Catherine Scott: Why we are mourning the Olympics in our house

There is something missing in our house, a kind of emptiness - the sort of feeling you get when you return home from a really amazing holiday. The fact is we are missing the Olympics.

Great Britain players celebrate victory over Holland

There were so many highs on a regular, in fact at one point, nightly basis that we have all got withdrawal symptoms. I have to admit with a 13 year old in the house it is sometimes difficult to find things that unite us. She would rather hide out in her bedroom on social media with her friends or YouTube, spending her time in a world I only pretend to vaguely understand.

But the Olympics got my sport loving teenager out of her bedroom, sitting with the family watching something we all enjoyed.

Sign up to our daily newsletter

The i newsletter cut through the noise

The diving was the start - even though neither of my two are particularly amazing swimmers Jack Laugher being a local lad just helped fuel their interest. They even got into fencing, table tennis and beach volleyball. But it was the athletics, gymnastics and hockey that they were most enthralled by. They are both pretty sporty but to see success on this level just fuelled them to want to achieve even more.

While some may have criticised the amount of money UK Sport has pumped into the Olympics,the proof of success of that investment is clear to see.

It isn’t just about the individual successes, of which there were many, or even the team achievements, or the fact Team GB came second to the super power that is China in the medal table giving the country a much-needed boost of national ]ride following Brexit, it is that often over used word legacy that is what is really important to me. We may have missed a chance after London 2012 to really galvanise a generation that spends much of its downtime playing XBox rather than football, but I really believe we have been given a second chance. Rio 2016 has proved that London wasn’t a fluke and that, for once, someone actually had a plan. Whoever he or she is should be applauded not just for the great success at Rio but for having the foresight to look ahead. And the plan doesn’t end in Rio. Athletes are being identified not only for Tokyo in 2020 but beyond.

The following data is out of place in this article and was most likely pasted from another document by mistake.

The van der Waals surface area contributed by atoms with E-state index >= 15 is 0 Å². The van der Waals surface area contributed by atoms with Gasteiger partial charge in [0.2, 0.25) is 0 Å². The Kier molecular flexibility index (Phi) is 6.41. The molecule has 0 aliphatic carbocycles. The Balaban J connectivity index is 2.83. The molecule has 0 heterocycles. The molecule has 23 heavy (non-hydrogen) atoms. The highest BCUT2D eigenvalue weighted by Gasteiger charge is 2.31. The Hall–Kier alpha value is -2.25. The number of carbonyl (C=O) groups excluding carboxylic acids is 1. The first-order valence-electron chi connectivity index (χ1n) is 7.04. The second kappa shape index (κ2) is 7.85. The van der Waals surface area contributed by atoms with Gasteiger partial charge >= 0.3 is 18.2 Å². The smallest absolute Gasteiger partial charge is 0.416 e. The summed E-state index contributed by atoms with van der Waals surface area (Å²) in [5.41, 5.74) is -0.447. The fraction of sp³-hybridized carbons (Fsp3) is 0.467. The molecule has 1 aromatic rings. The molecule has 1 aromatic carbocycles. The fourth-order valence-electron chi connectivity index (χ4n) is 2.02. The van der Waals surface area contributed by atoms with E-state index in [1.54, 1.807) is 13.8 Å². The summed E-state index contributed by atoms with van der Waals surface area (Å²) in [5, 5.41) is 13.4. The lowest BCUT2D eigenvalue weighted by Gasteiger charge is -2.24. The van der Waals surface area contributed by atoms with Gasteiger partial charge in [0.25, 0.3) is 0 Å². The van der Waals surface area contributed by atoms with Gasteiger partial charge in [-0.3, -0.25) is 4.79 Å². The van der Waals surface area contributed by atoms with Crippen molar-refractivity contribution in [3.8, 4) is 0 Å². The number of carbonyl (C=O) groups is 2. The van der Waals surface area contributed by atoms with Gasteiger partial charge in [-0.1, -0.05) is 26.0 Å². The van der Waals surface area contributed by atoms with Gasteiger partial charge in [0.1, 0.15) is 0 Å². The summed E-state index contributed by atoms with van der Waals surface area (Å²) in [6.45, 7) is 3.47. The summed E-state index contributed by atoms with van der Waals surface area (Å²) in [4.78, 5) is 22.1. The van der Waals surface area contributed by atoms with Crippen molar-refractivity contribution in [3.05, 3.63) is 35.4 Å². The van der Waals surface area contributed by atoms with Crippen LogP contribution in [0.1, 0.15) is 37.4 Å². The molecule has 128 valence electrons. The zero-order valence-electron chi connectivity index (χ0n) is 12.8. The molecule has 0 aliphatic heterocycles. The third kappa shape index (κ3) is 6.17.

There is only one fly in the ointment and that is the debacle surrounding the Paralympics due to start in a couple of weeks. Those athletes have trained no less hard over the last four years to get to the peak of their performance on the biggest of world stages than there able bodied colleague, and nothing must be allowed to take the edge of the Para Games. London 2012 changed the way Para sports are viewed and that must not be allowed to be diminished.